Fall TV time is our favorite unofficial holiday season here at bazaar HQ. It is like watching previews at a theater – everything is good in the beginning. Then, after a couple months, we get to see who is good enough to have staying power and keep us laughing, or crying, or laugh/crying. This season however, there is simply too much good stuff to mention. We had to cut out quite a few to make our highlights list here and even get rid of some that may turn out to be interesting. A to Z sounded good in its documentation of an entire relationship, as did the Flash for its comic book knowhow, but there were other similarly themed better models. The new Grace Point sounds amazing and is based off the UK drama Broad Church that many of us already love. NCIS New Orleans sounds like a good twist on a current TV staple, but do we really need another one of these? Even Utopia, a reality show that has people starting a new society, sounded amazing but was ultimately cut for space.
So these represent the best of the best out of the gate. The ones that look like they have the best chance for staying power as of press time. Choose wisely!
Black-ish / ABC
Created by and starring comedian Anthony Anderson, Black-ish explores one man’s efforts to establish a cultural identity for his family after he discovers his children don’t have one. Anderson stars as man-of-the-house Dre, and Tracee Ellis Ross plays his biracial wife Rainbow; they’ve got their hands full working and raising kids Zoey, Andre (who prefers to be called Andy and really, really wants a bar mitzvah despite the fact they’re not Jewish), and twins Jack and Diane. Hannibal’s Laurence Fishburne appears as Dre’s father, Pops, and wears velour tracksuits, because he’s Laurence freaking Fishburne.
Bad Judge / NBC
Another October arrival: This single-camera comedy stars Kate Walsh (Fargo) as Rebecca Wright, one of L.A.’s most respected criminal court judges. But here’s the (overused and kind-of-boring) catch: While Rebecca totally and completely has it together in her work life, her personal life is the exact definition of a hot mess. She’s flaky, she sleeps around without a care in the world, and she parties like she’s still in college (so we’re guessing she has the world’s worst hangovers). She does drive a sweet van, though!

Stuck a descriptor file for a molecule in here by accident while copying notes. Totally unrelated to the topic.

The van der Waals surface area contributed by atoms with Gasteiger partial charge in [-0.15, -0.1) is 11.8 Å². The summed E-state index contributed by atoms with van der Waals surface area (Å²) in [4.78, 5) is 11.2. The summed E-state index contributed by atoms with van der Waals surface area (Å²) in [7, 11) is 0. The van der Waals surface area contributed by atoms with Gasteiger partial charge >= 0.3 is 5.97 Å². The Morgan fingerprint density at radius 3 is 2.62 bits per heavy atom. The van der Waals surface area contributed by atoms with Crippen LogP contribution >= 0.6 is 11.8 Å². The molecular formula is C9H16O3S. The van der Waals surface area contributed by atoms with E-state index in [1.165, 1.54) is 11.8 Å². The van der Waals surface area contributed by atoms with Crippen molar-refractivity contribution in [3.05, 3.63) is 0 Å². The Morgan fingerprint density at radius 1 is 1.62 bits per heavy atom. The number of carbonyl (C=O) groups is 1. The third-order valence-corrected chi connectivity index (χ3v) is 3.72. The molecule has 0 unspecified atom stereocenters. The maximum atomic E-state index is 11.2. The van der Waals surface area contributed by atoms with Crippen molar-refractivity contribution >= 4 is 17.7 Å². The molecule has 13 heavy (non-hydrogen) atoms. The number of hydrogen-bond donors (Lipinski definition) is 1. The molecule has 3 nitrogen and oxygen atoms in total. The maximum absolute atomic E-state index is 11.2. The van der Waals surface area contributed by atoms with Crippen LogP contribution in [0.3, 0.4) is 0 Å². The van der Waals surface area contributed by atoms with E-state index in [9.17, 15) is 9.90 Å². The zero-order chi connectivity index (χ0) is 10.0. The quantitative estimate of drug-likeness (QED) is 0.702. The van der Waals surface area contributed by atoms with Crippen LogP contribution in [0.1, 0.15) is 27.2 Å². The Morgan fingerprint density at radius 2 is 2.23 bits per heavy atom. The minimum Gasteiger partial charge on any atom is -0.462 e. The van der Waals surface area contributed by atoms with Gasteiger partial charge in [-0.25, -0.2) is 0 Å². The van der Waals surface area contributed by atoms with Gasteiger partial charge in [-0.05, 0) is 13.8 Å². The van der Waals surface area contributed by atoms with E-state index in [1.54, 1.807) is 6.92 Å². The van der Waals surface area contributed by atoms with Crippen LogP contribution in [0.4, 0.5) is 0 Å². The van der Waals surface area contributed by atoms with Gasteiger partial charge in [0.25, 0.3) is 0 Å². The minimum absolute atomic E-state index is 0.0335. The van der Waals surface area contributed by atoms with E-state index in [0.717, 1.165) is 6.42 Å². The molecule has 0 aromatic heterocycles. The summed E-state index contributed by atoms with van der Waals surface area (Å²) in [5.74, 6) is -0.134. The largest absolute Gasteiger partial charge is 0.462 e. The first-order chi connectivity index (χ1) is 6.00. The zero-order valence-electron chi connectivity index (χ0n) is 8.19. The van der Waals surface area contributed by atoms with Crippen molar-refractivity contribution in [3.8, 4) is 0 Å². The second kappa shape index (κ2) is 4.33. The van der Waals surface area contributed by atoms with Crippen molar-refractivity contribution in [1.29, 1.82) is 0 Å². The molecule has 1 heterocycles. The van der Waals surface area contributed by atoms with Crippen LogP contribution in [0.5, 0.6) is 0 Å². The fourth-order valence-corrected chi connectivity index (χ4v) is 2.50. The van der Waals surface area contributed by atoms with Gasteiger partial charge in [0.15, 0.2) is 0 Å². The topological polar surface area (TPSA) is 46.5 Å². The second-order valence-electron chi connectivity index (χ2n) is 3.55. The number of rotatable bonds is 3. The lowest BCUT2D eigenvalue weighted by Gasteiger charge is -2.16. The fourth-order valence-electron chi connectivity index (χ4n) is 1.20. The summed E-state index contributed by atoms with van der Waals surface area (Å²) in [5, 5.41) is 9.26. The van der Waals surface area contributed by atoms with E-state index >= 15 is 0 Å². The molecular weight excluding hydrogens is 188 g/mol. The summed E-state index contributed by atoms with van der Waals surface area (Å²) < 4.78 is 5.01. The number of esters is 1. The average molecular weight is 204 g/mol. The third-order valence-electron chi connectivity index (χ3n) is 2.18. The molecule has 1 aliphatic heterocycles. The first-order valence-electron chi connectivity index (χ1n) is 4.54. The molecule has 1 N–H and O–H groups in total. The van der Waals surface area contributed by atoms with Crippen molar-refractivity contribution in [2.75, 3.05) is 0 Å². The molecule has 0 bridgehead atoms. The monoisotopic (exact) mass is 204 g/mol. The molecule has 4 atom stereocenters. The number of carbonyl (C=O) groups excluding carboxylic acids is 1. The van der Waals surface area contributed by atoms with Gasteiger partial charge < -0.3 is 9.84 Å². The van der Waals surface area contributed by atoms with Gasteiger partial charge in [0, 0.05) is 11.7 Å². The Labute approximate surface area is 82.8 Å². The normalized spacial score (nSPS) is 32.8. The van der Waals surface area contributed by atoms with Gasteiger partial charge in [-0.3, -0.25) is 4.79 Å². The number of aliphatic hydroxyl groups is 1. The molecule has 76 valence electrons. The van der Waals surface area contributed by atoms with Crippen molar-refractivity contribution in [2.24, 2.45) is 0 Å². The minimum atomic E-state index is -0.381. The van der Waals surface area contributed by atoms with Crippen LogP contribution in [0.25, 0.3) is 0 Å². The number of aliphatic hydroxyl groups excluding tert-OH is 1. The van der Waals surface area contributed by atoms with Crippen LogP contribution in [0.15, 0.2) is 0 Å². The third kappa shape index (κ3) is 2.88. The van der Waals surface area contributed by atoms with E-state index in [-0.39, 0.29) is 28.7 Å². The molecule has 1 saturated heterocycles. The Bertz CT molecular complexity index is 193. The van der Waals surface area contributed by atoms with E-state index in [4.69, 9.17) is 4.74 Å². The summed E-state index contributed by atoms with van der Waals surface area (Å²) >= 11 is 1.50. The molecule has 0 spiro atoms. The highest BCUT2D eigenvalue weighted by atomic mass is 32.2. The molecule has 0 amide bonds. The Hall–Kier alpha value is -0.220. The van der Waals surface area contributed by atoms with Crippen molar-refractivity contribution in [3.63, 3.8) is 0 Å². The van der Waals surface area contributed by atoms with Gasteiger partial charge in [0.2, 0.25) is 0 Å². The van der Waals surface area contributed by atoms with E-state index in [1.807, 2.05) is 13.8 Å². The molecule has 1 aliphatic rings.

Forever / ABC
Ioan Gruffudd stars as New York City medical examiner Henry Morgan, who harbors an unusual secret – he can’t die. Working alongside his new partner, Det. Jo Martinez (Alana De La Garza), Morgan studies the dead in an effort to discover the mystery of his own immortality. Also, the ladies in the crowd might want to take note: When Morgan dies (and he dies semi-often for some reason), he always comes back naked. Judd Hirsch, Donnie Keshawarz, and Joel David Moore also star.
Madam Secretary / CBS
Tea Leoni plays a former CIA agent whose former boss, now the president of the United States (Keith Carradine), asks her to take on the role of Secretary of State after an accident claims the life of the office’s previous occupant. Using her no-nonsense, unconventional attitude toward politics, she shakes things up in Washington, D.C. while also juggling her home life as a wife and a mother. Tim Daly and Bebe Neuwirth also star.